The father of mindfulness

Mindfulness-Based Cognitive Therapy for Cancer – 2012 Edition Includes New Short Practices and Group Processes Developed By the Author

Mindfulness-based Cognitive Therapy for Cancer presents an eight-week course for MBCT which has been tried and tested over ten years of clinical use, and is targeted specifically for people with cancer.


Take a leaf out of the book for mindful children

Once the doyenne of the big-screen comedy circuit, Goldie Hawn has turned her attention to the subject of inner peace.

Book Review: Sportuality: Finding Joy In The Games by Jeanne Hess

Sportuality: Finding Joy In The Games by Jeanne Hess sets forth a central argument that sports are known and appreciated universally.

We should laugh everyday!!

Jeanne Hess explains that laughter is like an internal massage which provides isometric abdominal exercise to tone muscles. Laughter increases levels of natural killer (NK) cells and antibodies which lead to boosting the immune system. In addition, laughter reduces blood pressure and the heart rate if practiced regularly. Lastly, laughing improves social interaction and leads to better bonding between individuals, small groups and even teams.

Mindful movement slows eating process

Calmly facing the storm by Shelagh McLoughlin

NO one knows better than Trish Bartley how hard it is to cope with a life-threatening disease. She’s faced cancer — twice.

Donate here:

thought on a thread :a mindfulness project offering support to communities in South Africa affected by HIV/Aids


Mindful Moments by Suze Hargraves

A lot of people don’t think meditation is for them.


My Weekly Zen: No time but the present by PATRICIA SZPARA

The semester is reaching its midpoint.


Learning meditation by Jennie Williford

Yoga students often ask me about meditation — whether I teach it or where they can learn it.


Shutting it Down: A Week in the Life of the Collective Now by Brian Campbell

Imagine what would happen if we shut everything down, collectively, for one full week. If we unplugged our televisions and laptops and tablets and music players and headed out the door to count the stars or take a walk.   If we stopped paying attention to popular culture and politics and the absurd notion that fame and fortune are the measures of mankind, and dove deeper into our communities. What if we stopped trying to get ahead and simply lived? If we lifted up our heads and looked every single person in the eye. If we stopped thinking, craving, imitating, buying, counting, worrying, ruminating, analyzing, identifying, comparing, complaining, and competing and went off to introduce ourselves to strangers. If we left the newspapers unread and cooked a meal instead. If we put the work down at a reasonable hour, regardless of those artificial deadlines we set for ourselves, and headed home to sit with family and friends.   If we dropped the smart phone in an old shoe and put the shoe in a closet. If we did the same with the digital camera, which was designed to disregard the present moment in hopes that we remember it at a future date (when the moment no longer exists). If we played board games instead of browsed, talked instead of posted, savored instead of scurried? If those of us who are parents pulled our kids out of practice and put aside that glad bag full of homework and found a tree that both parent and child alike could climb. If we rediscovered our front porches and stoops. If we turned the mundane into the sublime.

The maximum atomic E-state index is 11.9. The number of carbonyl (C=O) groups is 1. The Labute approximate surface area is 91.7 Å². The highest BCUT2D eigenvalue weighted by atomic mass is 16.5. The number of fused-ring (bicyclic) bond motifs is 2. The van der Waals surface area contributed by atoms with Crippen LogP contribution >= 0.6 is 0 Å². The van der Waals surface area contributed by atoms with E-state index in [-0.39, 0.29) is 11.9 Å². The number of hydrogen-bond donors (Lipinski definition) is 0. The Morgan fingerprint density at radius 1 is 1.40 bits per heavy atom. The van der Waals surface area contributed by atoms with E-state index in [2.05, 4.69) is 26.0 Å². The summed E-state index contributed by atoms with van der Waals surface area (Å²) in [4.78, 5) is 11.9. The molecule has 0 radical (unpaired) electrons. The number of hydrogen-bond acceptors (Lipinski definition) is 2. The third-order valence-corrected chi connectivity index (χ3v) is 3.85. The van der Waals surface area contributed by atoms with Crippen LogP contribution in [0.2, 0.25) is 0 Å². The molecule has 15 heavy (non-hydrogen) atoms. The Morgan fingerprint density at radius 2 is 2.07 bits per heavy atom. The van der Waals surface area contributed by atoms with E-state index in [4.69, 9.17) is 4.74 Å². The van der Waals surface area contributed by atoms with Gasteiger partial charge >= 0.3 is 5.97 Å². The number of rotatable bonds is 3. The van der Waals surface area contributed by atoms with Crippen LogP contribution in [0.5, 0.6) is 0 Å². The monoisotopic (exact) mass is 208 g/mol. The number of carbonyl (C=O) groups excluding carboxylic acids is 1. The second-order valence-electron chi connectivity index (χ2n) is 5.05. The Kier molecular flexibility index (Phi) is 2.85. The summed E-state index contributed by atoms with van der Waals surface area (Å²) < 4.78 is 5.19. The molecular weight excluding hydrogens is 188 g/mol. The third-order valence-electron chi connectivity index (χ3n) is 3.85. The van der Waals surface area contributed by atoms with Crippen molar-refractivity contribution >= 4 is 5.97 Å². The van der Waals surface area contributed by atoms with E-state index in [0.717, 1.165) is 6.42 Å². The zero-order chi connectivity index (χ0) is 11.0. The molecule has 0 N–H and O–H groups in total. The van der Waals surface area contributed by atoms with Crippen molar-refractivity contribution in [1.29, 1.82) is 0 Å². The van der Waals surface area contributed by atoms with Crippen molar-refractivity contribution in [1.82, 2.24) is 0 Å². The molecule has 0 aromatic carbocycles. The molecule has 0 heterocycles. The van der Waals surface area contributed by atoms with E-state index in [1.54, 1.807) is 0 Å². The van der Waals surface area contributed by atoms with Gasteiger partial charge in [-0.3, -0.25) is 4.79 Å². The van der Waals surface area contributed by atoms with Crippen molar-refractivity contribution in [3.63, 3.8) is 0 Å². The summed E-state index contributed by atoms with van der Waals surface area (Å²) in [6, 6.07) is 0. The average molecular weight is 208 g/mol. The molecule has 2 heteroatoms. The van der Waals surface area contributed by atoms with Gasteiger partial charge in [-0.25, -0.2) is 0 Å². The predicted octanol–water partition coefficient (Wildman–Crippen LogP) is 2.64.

What would happen if we sat still for a long time and just listened? If we went for a walk and instead of thinking about what to do next, or what we did that day, or what we did many moons ago, simply felt our feet moving against the earth, the wind running through us. Or heard the church bells and the train horns, the hum drum of the world outside of our windows.   What if we found ourselves a book on how to juggle or do magic or how to perfect the moonwalk?

What if we touched each other more? A pat on the back. A hand on the head. A hug for everyone we knew, or maybe even those we are meeting for the very first time. If we stopped moving so fast, stopped questioning where the time went, stopped being uncomfortable in silence? What if we watched the moonlight against the windowsill for what it is, rather than harken back to a memory of some other moonlight against some other windowsill?

For one full week, what if we stopped being “informed” and “connected” and “productive?” Stopped identifying ourselves with things, titles, degrees, wealth, and looks. Stopped living through celebrities, professional athletes, politicians, pop stars, wall street journal executives, and even our former selves, and live through all inhabitants.

What if we reversed that old axiom, that we don’t live life, but relive it? That instead of grasping at the something gone or worry about something yet to be, we grab the now with two hands and watch it, listen to it, touch it, smell it and taste it. As Jon Kabat-Zinn writes in Wherever You Go, You are There, our life is at least as miraculous as the sun and the moon and the stars. What if we treated it with the same kind of wonder?

For just one week, what if we saw the world as children again? Those shards of sunlight holding our undivided attention.  Those sugar cookies making us dance across the room.  Those thunderstorms felt from head to toe. What if we rediscovered what it meant to just be?

All at the same time.   A week in the life of the collective now.  A week without screens.

Imagine that.